Slide show at the symphony
Maison Symphonique de Montréal
10/30/2013 - & October 31 (matinee and evening*), 2013
Joseph Haydn: Symphony No. 59 in A Major ("Fire")
Dimitri Prokofiev: Violin Concerto No. 1 in D Major, opus 19
Simon Bertrand : Gravité
Scott Good: Evening, North Shore, Lake Superior
Jeffrey Ryan: Moving
Modest Mussorgsky: Pictures at an Exhibition (orch. Maurice Ravel)
Viviane Hagner (violin)
Montreal Symphony Orchestra, Kent Nagano (conductor)
K. Nagano (© Felix Broede)
On Halloween, the Montreal Symphony Orchestra’s concert opened with Haydn’s Symphony No.59 in A Major “Fire”. This was a very clean interpretation of the work, playing with more elegance and poise than other Haydn symphonies heard earlier in the season. The strings were especially admirable.
German violinist Viviane Hagner was the soloist in Prokofiev’s Violin Concerto No.1 in D Major. Though lacking stage presence and charisma, Hagner demonstrated a masterful technique and conviction in her interpretation. She was solidly supported by the orchestra.
The MSO also offered its public a new “gimmick” that, under different circumstances, may one day work wonders for a juvenile or novice public. The idea, explained by conductor Kent Nagano during the concert, is that one can associate an image with what one hears and one can hear sounds matching the image one sees. With this in mind, the MSO commissioned three young Canadian composers to write a work inspired by a Canadian painting from the Montreal Museum of Fine Arts permanent collection. Unlike the usual fare of commissioned pieces that some in the audience try to avoid, these works turned out to be highly appealing.
Simon Bertrand’s Gravité was inspired by a work by Jean-Paul Riopelle and it successfully conveyed the anguished mood of the painting. Scott Good’s Evening, North Shore, Lake Superior succeeded in communicating the majestic moods of nature in Franklin Carmichael’s painting. Most appealing was Jeffrey Ryan’s highly charged Moving inspired by Betty Godwin’s Nerves No. 10. These three young composers are indeed promising. Images of the subject paintings were projected throughout the performance. As the three world premieres were specifically inspired by the three paintings, the idea may have had some merit, unlike the visual pairings in the second half of the concert.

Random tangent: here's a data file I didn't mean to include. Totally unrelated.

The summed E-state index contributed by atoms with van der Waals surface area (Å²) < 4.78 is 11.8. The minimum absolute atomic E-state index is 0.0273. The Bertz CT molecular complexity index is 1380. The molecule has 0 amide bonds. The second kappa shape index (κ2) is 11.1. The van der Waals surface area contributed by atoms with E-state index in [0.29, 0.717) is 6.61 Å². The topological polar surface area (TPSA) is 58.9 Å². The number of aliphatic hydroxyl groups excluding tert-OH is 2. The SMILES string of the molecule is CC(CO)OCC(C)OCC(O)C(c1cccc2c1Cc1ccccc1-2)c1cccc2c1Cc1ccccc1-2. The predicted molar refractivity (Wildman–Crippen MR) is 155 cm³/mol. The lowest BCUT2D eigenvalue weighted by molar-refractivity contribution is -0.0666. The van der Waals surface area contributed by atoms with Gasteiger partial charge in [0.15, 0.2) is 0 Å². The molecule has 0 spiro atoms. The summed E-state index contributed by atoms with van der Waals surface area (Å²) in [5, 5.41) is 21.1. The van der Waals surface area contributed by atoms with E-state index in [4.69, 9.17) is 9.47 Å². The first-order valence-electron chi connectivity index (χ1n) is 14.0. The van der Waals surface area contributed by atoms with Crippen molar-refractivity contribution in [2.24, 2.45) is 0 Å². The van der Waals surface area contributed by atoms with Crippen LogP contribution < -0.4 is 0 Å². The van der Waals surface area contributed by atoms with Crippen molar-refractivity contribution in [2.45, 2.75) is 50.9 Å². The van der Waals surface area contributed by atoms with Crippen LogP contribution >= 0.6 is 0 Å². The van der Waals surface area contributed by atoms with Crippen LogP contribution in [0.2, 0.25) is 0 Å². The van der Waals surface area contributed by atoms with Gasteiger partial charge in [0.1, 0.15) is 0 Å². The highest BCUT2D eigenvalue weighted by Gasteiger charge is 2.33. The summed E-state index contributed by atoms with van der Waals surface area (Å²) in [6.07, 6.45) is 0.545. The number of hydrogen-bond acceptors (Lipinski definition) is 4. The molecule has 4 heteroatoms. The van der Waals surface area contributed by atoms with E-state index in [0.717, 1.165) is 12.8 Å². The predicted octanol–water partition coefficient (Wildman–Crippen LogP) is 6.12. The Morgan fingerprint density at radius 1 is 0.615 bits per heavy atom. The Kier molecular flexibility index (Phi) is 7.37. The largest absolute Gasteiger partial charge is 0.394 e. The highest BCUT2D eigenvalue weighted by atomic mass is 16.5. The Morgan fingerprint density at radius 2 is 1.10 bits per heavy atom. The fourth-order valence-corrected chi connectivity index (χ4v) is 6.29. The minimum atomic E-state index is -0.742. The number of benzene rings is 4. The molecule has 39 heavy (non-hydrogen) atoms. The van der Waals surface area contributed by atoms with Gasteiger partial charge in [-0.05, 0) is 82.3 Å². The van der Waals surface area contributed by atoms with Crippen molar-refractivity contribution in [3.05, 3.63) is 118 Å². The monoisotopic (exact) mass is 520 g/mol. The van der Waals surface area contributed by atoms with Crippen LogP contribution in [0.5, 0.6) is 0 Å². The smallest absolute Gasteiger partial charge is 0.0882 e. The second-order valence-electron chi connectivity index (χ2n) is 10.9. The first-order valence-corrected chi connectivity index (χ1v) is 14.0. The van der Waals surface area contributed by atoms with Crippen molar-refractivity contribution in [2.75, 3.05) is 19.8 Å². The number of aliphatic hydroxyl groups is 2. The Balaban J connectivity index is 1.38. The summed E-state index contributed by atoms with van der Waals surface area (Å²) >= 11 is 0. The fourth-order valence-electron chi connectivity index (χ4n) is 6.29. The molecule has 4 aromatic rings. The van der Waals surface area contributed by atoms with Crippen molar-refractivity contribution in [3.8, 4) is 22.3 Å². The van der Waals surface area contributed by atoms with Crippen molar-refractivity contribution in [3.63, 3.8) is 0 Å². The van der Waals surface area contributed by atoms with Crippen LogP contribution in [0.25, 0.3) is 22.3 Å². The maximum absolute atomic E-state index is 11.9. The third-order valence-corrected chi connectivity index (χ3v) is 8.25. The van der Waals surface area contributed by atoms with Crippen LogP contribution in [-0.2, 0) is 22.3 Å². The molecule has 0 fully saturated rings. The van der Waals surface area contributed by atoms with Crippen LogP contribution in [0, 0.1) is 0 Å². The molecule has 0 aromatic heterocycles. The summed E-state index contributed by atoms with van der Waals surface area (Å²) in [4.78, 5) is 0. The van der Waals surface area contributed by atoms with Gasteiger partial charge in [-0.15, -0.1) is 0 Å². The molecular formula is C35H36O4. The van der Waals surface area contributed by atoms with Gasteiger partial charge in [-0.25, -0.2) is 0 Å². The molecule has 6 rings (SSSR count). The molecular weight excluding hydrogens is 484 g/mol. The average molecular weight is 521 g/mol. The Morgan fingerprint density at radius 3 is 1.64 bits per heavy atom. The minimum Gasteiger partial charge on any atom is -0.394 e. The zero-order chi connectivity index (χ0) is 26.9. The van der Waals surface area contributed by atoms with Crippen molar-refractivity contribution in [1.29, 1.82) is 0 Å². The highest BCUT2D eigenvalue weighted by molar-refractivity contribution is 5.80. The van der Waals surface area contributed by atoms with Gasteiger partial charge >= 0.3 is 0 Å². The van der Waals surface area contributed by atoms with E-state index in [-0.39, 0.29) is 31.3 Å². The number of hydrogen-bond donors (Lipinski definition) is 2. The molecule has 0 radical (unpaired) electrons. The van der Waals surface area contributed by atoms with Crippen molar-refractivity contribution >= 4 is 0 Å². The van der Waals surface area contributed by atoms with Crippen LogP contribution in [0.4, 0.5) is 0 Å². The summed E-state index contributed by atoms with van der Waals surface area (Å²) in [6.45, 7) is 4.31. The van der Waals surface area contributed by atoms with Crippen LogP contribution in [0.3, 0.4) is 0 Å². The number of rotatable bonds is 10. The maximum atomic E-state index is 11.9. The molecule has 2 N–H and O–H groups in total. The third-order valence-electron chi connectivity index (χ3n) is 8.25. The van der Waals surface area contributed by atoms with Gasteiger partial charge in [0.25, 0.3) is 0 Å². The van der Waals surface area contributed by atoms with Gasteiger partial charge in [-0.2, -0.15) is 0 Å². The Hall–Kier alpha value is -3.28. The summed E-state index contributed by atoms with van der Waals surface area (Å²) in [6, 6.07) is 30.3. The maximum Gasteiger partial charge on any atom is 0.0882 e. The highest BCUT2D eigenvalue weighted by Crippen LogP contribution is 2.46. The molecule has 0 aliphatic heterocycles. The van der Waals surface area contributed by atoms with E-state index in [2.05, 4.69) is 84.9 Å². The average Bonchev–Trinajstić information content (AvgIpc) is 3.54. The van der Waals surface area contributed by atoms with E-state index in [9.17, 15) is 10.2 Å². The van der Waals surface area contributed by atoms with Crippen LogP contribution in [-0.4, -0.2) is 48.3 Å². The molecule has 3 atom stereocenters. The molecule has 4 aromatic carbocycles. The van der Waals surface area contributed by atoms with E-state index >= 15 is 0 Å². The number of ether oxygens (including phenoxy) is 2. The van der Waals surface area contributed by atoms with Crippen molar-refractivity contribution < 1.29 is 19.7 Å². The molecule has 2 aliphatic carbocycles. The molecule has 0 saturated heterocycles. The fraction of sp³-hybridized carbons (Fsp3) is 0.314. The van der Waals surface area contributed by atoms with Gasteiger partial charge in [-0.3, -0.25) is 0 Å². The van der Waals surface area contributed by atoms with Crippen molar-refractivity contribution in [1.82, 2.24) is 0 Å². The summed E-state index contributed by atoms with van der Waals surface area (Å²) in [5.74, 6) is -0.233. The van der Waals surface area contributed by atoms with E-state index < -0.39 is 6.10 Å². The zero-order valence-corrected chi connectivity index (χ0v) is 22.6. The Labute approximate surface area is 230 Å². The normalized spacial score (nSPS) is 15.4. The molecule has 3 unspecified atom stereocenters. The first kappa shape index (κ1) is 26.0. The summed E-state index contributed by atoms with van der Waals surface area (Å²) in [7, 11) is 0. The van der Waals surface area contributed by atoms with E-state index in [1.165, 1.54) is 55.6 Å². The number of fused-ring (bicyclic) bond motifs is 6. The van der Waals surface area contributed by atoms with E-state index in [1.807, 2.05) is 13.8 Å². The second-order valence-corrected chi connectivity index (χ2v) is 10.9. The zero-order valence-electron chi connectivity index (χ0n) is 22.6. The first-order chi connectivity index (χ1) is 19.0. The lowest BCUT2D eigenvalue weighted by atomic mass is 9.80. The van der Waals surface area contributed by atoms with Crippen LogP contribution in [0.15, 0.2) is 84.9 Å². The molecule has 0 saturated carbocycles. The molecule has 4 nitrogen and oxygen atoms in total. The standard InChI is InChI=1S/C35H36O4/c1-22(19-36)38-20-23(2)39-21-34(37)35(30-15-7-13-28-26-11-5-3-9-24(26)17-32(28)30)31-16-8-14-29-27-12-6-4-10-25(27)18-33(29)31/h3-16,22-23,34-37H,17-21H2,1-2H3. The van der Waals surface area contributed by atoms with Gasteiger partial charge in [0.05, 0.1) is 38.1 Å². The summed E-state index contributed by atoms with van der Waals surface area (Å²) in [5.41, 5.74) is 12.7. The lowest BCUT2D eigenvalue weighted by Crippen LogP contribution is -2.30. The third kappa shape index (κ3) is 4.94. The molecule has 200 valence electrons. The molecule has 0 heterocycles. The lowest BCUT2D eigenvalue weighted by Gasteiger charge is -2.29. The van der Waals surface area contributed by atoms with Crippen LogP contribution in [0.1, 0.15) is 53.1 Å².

The “horror” aspect of Halloween was reserved for the second part of the program when the public was subjected to projections of twelve more Canadian paintings, one for each movement of Mussorgsky’s Pictures at an Exhibition. Despite the visual clutter, the MSO under Nagano excelled in this piece, showing both the orchestra’s nuance and brio. Some of the paintings were works of high quality, but few seemed all that evocative of Mussorgsky’s work. While sound and projected imagery might interconnect, part of the pleasure in experiencing this great work is imagining one’s own images as inspired by the music. Innovation for the sake of innovation is rarely successful.
However, this idea may have worked for performances specifically aimed at a “new” audience. At the very least, some marketing should have been done in that direction. The public at the performance I attended was no younger than usual - and a higher proportion of the expensive seats remained empty. In the end, the ostensible effect this “promotion” with the museum had on the symphony’s public was distraction.
Ossama el Naggar